ELISENHEIM Guest Farm is located 15 kilometres outside Windhoek along the Okahandja road. It is an ideal countryside getaway, not only for tourists but for Windhoekers longing for relaxation.

Christina and Andreas Werner have owned the guest farm since 1986. In fact, records show that it is the eighth guest farm to be registered in Namibia.

Resting on 2200 hectares of land, Elisenheim lies on the foot of the famous Eros Mountains and shares the same borders with Heja Lodge and Otjihase Mine.

Spectacular views of the densely populated forest and mountains swallow the ten minute drive to the guestfarm.

It was Prime Focus’ first experience of an informal leisure resort that Namibia has to offer to tourists. The farm house is surrounded by a stunning show of bamboo, flowers and a beautifully kept garden.

We turn down the tea and homemade cake for soft drinks, as Christina sits down to share with us the experience of farm life.

It is a pretty farmstead set in a beautiful location and as we chat outside the bar, other German speaking guests frequently interrupt us, needing Christina’s attention.

Andreas is busy with three farm labourers digging a trench for water pipes.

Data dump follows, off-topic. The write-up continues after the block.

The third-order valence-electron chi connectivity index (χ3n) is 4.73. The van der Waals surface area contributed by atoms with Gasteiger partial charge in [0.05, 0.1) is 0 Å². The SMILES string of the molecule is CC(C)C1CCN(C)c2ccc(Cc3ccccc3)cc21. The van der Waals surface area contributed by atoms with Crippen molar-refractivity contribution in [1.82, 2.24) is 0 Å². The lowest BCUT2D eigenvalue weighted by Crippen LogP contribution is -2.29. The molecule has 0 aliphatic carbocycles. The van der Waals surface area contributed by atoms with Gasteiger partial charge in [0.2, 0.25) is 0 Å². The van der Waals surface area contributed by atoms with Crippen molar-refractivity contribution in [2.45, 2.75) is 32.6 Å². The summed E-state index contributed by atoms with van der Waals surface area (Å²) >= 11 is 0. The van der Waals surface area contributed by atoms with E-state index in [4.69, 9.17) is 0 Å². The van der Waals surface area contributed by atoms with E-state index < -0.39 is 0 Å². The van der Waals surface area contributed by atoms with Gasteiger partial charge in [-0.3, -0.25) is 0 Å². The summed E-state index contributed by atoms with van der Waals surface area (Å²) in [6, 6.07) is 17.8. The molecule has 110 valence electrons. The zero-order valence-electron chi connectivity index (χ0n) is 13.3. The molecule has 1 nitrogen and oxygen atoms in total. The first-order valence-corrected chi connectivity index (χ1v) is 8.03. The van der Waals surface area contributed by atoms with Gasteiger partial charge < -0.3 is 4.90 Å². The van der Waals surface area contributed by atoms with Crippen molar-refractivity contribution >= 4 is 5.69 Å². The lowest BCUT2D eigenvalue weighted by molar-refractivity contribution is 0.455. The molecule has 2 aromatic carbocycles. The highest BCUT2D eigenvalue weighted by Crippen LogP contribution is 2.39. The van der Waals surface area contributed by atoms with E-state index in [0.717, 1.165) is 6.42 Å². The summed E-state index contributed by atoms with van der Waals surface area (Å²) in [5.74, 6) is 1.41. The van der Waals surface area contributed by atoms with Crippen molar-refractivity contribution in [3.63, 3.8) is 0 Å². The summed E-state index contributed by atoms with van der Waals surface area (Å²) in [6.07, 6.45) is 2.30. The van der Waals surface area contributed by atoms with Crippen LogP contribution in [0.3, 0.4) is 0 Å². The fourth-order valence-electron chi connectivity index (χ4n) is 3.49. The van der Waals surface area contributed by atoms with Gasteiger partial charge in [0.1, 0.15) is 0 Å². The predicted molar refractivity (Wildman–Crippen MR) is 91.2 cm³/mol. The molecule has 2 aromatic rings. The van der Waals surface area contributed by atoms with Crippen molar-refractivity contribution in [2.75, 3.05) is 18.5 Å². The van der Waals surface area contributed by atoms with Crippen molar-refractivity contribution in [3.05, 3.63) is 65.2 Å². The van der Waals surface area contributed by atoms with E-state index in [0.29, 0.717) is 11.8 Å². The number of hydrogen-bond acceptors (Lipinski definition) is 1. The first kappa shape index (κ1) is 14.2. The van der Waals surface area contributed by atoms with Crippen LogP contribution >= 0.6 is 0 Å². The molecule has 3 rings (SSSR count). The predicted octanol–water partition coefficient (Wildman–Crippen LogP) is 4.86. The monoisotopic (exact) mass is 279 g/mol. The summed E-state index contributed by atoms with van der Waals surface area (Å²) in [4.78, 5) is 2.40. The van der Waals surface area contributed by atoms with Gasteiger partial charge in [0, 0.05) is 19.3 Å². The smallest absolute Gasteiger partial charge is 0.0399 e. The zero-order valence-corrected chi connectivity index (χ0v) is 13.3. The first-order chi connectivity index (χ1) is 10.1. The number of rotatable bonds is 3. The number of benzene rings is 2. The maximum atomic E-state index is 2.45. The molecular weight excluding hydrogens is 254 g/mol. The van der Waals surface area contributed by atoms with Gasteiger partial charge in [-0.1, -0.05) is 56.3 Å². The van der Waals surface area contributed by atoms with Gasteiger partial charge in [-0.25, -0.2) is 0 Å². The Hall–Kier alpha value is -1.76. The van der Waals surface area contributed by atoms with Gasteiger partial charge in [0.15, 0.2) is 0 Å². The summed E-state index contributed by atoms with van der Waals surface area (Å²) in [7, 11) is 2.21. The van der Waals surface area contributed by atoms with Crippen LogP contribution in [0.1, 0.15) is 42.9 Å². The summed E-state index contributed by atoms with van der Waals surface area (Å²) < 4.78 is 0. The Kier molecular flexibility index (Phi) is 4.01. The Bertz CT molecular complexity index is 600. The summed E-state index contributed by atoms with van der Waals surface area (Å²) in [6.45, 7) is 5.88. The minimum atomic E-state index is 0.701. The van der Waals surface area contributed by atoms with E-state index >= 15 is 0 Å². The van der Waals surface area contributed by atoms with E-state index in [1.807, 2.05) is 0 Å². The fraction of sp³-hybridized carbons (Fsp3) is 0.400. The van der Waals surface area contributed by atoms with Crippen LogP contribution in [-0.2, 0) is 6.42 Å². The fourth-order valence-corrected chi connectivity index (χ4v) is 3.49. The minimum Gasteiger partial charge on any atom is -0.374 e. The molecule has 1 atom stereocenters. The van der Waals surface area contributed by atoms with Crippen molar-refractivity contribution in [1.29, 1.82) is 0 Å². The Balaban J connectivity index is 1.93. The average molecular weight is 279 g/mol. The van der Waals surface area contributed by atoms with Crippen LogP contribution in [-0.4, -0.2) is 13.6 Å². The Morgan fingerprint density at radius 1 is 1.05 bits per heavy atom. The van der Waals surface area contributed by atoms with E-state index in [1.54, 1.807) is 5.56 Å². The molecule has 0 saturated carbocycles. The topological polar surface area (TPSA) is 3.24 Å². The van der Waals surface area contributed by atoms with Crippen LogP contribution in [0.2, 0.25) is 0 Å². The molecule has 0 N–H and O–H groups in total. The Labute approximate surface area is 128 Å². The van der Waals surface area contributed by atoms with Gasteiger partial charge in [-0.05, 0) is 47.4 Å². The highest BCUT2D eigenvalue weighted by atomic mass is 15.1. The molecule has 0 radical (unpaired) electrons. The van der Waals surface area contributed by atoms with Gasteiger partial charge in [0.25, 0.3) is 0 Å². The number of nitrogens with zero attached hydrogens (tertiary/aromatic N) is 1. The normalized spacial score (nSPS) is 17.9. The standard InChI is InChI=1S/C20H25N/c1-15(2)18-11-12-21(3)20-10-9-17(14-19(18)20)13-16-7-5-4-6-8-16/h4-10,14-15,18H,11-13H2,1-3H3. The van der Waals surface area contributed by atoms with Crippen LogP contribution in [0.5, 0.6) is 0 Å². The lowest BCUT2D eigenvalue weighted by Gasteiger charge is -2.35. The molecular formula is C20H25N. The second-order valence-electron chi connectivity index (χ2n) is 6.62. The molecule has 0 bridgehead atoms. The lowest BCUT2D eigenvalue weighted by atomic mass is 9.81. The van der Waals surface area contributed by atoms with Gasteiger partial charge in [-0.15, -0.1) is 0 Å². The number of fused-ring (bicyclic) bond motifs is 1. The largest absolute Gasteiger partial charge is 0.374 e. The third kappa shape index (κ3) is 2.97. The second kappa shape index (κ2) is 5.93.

“He does everything by himself. He thatched the bar roof with the boys (farm labourers) after it was burnt down by a farm fire and my husband does not like outsourcing,” says Christina.

European guests sit in the garden next to the swimming pool, relaxing and unwinding, the only sound being that of the wind rattling the bamboo trees.

A combination of sweet and foul indefinable smells from the forest makes the whole environment profound and offers an idyllic holiday retreat.

Visitors exploring Namibian countryside will find staying on a farm both enjoyable and economical.

For Christina Werner, farm life is a type of get-away which should be made popular for families. With milking to watch and animals to stroke, children are entertained and educated.

The farm has a gentle walking trail that leads to a (usually) dry riverbed, and a hiking trail. Visitors can enjoy activities such as horse riding, swimming, mountain climbing, bird watching, canoeing and wild animals citing.

It has areas purely devoted to wildlife including kudus, warthogs, steenbucks, occasional leopards, and baboons.

Stories from Eliseheim Guest Farm are a sample of Namibian history meeting Mother Nature at her best.

The oldest building on the property is the farmhouse itself, which was built in 1908 during the period marked by the war of colonial resistance waged by the Herero and Namas against the Germans.

Says Christina, “This farm has its unique history. During the German colonial period the Schutztruppe horses on patrol would come drink water at the spring on their way to Windhoek.”

South African colonial government Administrator General Wentzel Christoffel du Plessis owned the farm before renting it to Christina’s father.

Christina and Andrias married and moved to the farm in 1983 from Windhoek.

The Namibian couple decided to establish a guest house on the property in 1986 after realising that they often get many visitors from the city who wanted to spend weekends with them, escaping from the noisy city life.